Skip to main content
meet your maker

Designer Nika Zupanc, who recently categorized her work as feminist, subverts simple and sweet elements, pulling them out of a 'confining place'

Zupanc wants to shift perceptions about feminine forms in design.

Slovenian designer Nika Zupanc, a guest of honour at this month's Interior Design Show, has only recently embraced the F-word. "I was afraid to use the term until about two months ago," she says. Then she let it slip out at a lecture in Russia, and "it felt really good." No, she didn't embrace her inner Eminem and start cursing out of control. She simply described her work as being feminist.

Over the past decade, Zupanc has drawn inspiration from many places – including sports (she's a keen windsurfer and gym addict) and nature (she takes walks in the woods to find solace in the world) – but has consistently referenced traditionally feminine motifs. Her 2013 Miss Dior Chair, designed for the French fashion house, has a back shaped like a bow. Her 2007 Maid Chair has a lace-like edge.

Zupanc’s 2013 Miss Dior Chair.

But rather than being twee, Zupanc has subverted these elements from simple and sweet to solid and strong. Her materials – shiny plastic, hard steel, laser-cut aluminum – are durable and tough. Part of the reason is pragmatic: She wants to build things that last. However, she also wants to shift perceptions. "Some of these very feminine forms are considered extremely naive," she notes. "Bows. Lace. I deliberately use these elements, but try to do so in a way that pulls them out of a narrow, confining place."

However, Zupanc was hesitant to categorize her work as feminist out of uncertainty. Design, like all too many professions, can feel like a boys' clubs. And there is still simply, sadly a "fear of being a woman in a world that is run by men." Yet the ability to imbue her work with important messages is one of the reasons she became a designer in the first place. "Design has the ability to open doors to new ideas," she says. "It's a very powerful tool to spread messages, ask questions and make people wonder."

That's why Zupanc doesn't just concern herself with the physical ergonomics of her pieces, but the "emotional ergonomics" as well. She tries to create objects that evoke intense, visceral reactions – items that people form deep connections to, and that make them think about things from different perspectives. "I've always liked books that are best read between the lines," she says. Likewise, she likes "objects that create open questions, that don't have just one meaning, and that can be understood from four or five different points of view."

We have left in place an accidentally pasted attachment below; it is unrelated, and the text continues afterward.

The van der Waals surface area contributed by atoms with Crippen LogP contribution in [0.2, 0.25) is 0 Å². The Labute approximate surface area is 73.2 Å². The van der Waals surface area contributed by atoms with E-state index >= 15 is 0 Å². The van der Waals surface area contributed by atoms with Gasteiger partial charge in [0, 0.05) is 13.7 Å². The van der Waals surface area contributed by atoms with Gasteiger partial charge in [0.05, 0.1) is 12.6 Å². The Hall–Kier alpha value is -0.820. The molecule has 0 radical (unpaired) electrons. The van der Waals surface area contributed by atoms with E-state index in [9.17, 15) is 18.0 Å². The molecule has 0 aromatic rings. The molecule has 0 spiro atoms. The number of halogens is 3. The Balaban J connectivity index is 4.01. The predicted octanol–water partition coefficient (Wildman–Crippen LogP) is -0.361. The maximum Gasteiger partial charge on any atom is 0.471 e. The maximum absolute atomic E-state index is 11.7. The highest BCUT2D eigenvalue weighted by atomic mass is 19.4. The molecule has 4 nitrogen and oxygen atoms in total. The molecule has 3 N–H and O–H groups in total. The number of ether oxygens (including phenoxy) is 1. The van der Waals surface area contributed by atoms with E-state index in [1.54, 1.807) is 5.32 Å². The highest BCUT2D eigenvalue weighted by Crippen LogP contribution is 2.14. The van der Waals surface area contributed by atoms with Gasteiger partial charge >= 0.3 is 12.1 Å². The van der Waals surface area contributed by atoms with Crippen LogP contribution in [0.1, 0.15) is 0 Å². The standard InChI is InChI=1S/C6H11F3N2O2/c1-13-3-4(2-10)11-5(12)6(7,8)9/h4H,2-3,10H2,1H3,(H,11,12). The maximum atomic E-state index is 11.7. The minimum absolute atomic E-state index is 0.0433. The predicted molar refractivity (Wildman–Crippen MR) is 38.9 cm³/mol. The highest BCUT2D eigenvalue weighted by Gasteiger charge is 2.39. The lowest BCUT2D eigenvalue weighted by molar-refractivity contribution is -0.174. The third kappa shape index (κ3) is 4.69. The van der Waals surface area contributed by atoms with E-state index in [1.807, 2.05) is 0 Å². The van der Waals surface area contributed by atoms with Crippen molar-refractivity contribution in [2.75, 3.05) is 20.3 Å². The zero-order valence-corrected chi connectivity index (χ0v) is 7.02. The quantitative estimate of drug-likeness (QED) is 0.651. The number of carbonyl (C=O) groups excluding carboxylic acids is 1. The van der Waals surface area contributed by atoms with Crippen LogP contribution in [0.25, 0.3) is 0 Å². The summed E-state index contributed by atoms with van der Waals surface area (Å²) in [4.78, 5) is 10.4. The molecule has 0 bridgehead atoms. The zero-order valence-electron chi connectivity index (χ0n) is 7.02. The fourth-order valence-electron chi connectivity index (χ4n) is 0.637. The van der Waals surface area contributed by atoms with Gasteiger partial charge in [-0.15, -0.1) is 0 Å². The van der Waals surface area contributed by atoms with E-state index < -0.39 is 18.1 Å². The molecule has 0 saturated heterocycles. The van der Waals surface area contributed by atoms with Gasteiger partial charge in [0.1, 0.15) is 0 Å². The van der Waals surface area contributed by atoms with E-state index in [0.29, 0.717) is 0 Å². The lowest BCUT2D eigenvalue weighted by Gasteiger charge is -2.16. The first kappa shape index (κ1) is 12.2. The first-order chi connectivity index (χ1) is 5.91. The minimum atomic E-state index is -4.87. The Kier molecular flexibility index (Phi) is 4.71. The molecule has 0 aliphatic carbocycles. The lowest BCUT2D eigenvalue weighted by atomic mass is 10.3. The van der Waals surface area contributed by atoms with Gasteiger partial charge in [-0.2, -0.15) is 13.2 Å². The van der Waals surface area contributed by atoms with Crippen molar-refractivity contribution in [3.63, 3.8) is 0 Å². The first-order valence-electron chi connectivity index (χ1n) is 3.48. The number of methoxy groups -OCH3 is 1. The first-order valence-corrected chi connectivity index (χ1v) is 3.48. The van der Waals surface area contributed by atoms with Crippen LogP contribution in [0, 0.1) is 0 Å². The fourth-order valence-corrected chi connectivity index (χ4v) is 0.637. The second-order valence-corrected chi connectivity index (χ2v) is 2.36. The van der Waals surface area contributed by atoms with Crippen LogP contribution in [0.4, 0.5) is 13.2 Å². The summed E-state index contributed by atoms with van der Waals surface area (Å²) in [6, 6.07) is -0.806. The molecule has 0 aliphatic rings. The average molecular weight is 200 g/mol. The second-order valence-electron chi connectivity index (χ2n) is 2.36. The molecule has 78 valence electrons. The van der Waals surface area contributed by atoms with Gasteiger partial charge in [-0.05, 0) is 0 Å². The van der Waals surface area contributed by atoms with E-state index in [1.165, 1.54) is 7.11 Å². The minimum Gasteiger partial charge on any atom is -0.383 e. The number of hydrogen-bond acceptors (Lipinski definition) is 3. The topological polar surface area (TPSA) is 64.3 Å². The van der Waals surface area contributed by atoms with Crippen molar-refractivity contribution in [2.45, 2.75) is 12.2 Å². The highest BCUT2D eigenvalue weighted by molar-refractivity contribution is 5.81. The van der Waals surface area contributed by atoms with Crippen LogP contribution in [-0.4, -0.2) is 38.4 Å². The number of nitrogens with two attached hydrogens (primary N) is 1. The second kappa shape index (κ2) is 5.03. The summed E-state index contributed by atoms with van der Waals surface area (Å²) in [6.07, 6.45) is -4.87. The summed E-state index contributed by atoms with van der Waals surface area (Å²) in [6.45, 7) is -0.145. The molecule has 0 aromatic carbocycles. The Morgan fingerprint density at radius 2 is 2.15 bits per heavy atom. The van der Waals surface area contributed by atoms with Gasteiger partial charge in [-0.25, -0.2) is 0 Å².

Zupanc tries to create objects that evoke visceral reactions and make people think about things from different perspectives.

Crucially, though, Zupanc aims for subtext that empowers and uplifts. To do so, she's careful to only design when she's in the right frame of mind. "If I'm sad or in a bad mood," she says, "I don't do any objects … It's important to have good, strong feelings. I believe that the feeling is communicated in the finished work. The energy translates."

Accordingly, Zupanc believes that designers should not only be good students of their craft, ever-refining their technical skills and use of materials, but also work hard to maintain an optimal, emotional state. Her commitment to sport has been instrumental for Zupanc. "I'm quite a big fitness goer," she says. "It really affects your state of mind, on a biological level. A hard workout shifts your mind."

Beyond being a mood booster, sports have also helped Zupanc endure life's challenges and become a heartier, more independent spirit. With her windsurfing, for example, you "need to go out of your comfort zone to achieve anything," she says. "You are just out there in nature. You have to count on yourself. You have the sea and the wind, and you can't change these conditions, just work with them. And enjoy it all, if possible."